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In this recitation on MIT OCW, the instructor uses Stirling's approximation to calculate that

$\mathcal{O}({\log({n \choose \frac{n}{2}})}) = \mathcal{O}(n)$.

However, I went through the following steps to conclude that $\mathcal{O}({\log({n \choose \frac{n}{2}})}) = \mathcal{O}(\log{n})$. Where did I go wrong?

First, note that ${n \choose \frac{n}{2}} = \frac{n!}{\frac{n}{2}!\frac{n}{2}!}$. By basic logarithm laws, we get that this is equal to $\log{(n!)} - \log{(\frac{n}{2}!\frac{n}{2}!)}$. From this it follows that:

$$ \mathcal{O}(\log{(n!)} - \log{(\frac{n}{2}!\frac{n}{2}!)})\\ = \mathcal{O}(\log{(n!)}) \\ = \mathcal{O}\Big(\log{\big(n(n-1)(n-2)\cdots(1)\big)}\Big) \\ = \mathcal{O}\Big(\log{n} + \log{(n-1)} + \ldots + \log{(1))}\Big) = \mathcal{O}(\log{n}) $$

So, what is wrong here? I've gone over it for a while and I can't see any mistakes. Plotting these functions, though, I can see quite clearly that there must be a mistake.

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$\mathcal{O}\Big(\log{n} + \log{(n-1)} + \ldots + \log{(1))}\Big) = \mathcal{O}(\log{n})$

That is not right. When $n$ is large enough,

$$\begin{align} \log{n} + \log{(n-1)} + \ldots + \log(1) &\ge \log{n} + \log{(n-1)} + \ldots + \log(n/2)\\ &\ge n/2 \log(n/2)\\ &=\Theta(n\log n) \end{align}$$

More precisely, since $n!\sim {\sqrt{2\pi n}\left(\frac{n}{e}\right)^{n}}$ by Stirling's approximation,

$$\begin{align} \log{n} + \log{(n-1)} + \ldots + \log(1) &=\log(n!)\\ &\sim \log\left({\sqrt{2\pi n}\left(\frac{n}{e}\right)^{n}}\right) \\ &\sim n(\log(n) -1) \\ &\sim n\log(n) \end{align}$$

You can take a moment to try understanding intuitively why $$\lim_{n\to\infty}\frac {\log(n!)}{\log (n^n)} = 1.$$

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  • $\begingroup$ Thank you. However I am a little confused how you got from the 2nd->3rd->4th steps for the first set of equations/inequalities. Could you clarify? $\endgroup$ – ubadub Mar 21 at 4:12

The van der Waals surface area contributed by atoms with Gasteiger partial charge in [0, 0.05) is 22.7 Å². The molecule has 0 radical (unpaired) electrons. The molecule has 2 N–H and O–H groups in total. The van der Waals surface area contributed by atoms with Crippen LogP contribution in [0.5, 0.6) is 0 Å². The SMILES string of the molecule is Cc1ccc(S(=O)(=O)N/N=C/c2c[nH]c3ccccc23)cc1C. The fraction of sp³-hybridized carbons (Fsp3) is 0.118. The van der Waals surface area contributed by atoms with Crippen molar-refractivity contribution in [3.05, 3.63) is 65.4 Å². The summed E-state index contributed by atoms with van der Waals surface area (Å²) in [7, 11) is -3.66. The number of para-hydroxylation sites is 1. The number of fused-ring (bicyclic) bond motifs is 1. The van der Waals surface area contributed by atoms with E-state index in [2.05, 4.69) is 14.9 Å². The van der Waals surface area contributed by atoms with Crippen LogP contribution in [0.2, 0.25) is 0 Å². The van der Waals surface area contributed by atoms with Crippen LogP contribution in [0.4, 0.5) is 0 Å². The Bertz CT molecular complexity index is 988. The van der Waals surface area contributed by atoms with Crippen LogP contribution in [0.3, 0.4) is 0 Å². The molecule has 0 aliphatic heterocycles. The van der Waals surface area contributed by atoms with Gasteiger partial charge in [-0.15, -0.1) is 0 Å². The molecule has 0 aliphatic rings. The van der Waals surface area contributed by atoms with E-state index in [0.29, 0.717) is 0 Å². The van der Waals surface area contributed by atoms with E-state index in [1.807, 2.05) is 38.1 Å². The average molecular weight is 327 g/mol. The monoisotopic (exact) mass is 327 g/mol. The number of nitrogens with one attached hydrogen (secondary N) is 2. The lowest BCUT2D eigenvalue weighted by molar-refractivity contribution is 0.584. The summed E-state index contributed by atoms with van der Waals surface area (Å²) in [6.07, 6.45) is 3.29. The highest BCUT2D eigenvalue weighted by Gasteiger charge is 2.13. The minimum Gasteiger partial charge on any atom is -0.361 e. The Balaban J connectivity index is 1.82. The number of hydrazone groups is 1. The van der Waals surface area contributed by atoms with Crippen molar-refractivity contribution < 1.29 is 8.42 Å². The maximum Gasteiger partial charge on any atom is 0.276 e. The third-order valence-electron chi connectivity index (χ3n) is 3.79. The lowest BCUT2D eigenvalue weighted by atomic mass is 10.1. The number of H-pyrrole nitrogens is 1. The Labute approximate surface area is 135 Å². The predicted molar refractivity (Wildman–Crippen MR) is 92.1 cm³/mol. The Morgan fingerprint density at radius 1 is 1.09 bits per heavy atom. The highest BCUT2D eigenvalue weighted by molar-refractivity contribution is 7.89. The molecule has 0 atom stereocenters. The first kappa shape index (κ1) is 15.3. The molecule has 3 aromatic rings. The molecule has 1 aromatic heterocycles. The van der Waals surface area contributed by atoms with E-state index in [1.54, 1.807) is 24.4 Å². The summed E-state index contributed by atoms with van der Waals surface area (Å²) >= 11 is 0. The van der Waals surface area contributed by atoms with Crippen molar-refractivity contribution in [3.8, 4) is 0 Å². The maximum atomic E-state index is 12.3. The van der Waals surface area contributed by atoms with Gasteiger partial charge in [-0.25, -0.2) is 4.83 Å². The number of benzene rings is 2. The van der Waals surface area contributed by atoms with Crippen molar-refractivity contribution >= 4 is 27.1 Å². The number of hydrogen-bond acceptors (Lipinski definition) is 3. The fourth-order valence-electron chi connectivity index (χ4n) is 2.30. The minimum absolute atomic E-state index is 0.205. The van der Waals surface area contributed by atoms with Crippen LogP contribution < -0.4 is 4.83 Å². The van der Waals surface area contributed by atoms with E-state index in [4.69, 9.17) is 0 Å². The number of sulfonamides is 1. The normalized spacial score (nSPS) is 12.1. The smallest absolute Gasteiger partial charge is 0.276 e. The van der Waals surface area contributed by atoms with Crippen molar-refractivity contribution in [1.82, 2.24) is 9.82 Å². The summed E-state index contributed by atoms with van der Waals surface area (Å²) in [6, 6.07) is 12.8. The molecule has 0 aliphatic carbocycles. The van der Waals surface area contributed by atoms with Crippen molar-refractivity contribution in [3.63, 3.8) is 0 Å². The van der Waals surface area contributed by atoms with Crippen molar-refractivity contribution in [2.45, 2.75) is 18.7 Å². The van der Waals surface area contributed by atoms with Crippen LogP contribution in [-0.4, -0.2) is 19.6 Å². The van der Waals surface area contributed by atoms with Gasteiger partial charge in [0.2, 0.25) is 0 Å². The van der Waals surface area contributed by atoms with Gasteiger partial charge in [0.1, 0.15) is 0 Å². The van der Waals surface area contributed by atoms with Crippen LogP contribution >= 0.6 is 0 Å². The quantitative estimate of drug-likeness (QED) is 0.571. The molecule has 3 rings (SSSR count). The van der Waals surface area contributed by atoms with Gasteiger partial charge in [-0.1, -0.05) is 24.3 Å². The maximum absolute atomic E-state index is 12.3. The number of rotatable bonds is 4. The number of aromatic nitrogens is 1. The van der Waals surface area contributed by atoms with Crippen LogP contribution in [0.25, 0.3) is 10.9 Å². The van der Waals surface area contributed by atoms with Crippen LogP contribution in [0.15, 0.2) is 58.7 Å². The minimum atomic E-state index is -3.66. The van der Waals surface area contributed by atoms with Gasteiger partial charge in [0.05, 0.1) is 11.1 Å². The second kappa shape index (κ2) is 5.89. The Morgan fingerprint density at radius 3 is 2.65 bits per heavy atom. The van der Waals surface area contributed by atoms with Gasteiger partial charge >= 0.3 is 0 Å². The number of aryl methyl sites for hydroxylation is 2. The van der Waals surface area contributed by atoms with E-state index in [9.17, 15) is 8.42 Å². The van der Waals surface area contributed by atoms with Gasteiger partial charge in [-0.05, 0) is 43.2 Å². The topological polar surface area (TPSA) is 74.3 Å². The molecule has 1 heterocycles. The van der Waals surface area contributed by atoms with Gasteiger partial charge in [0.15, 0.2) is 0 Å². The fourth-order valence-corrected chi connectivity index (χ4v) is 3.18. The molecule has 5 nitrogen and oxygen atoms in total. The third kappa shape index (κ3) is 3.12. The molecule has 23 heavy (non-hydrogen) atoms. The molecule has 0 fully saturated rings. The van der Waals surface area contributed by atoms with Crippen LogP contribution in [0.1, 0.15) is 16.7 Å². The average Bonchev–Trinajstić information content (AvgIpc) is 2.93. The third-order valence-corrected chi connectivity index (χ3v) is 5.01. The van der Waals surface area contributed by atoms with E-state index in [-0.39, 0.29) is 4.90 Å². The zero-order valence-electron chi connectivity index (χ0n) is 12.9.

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    $\begingroup$ Actually I think I figured it out, leaving here for others: the second step comes from the fact that there are $n/2$ log terms before $\log(n/2)$, and $log(n/2)$ is less than or equal to all of them, so $(n/2)log(n/2)$ must be less than or equal to the sum of all the log terms. The third follows from that. However, why are the third and fourth steps necessary? Isn't $(n/2)\log(n/2)$ already $\Theta(n\log n)$? $\endgroup$ – ubadub Mar 21 at 4:18
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    $\begingroup$ Yes, $(n/2)\log(n/2)=\Theta(n\log n)$. I must have been overly detailed. I was doubling details when you asked. Upon with you "isn't" feedback, I just reduced my verbosity. $\endgroup$ – Apass.Jack Mar 21 at 4:22
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The last step is incorrect. $\mathcal{O}\Big(\log{n} + \log{(n-1)} + \ldots + \log{(1))}\Big)$ is not $\mathcal{O}(\log{n})$. You made the same mistake as What goes wrong with sums of Landau terms?. See also What is the asymptotic runtime of this nested loop?.

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  • $\begingroup$ Thanks. That's not me in "What goes wrong with sums of Landau terms?" but I see that it is the same mistake I made. $\endgroup$ – ubadub Mar 21 at 4:05
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    $\begingroup$ @ubadub, sorry, I phrased that wrong. I didn't mean it was you, I meant they made the same mistake you did (it's an easy mistake to make). I edited my answer. Sorry about that! $\endgroup$ – D.W. Mar 21 at 4:44

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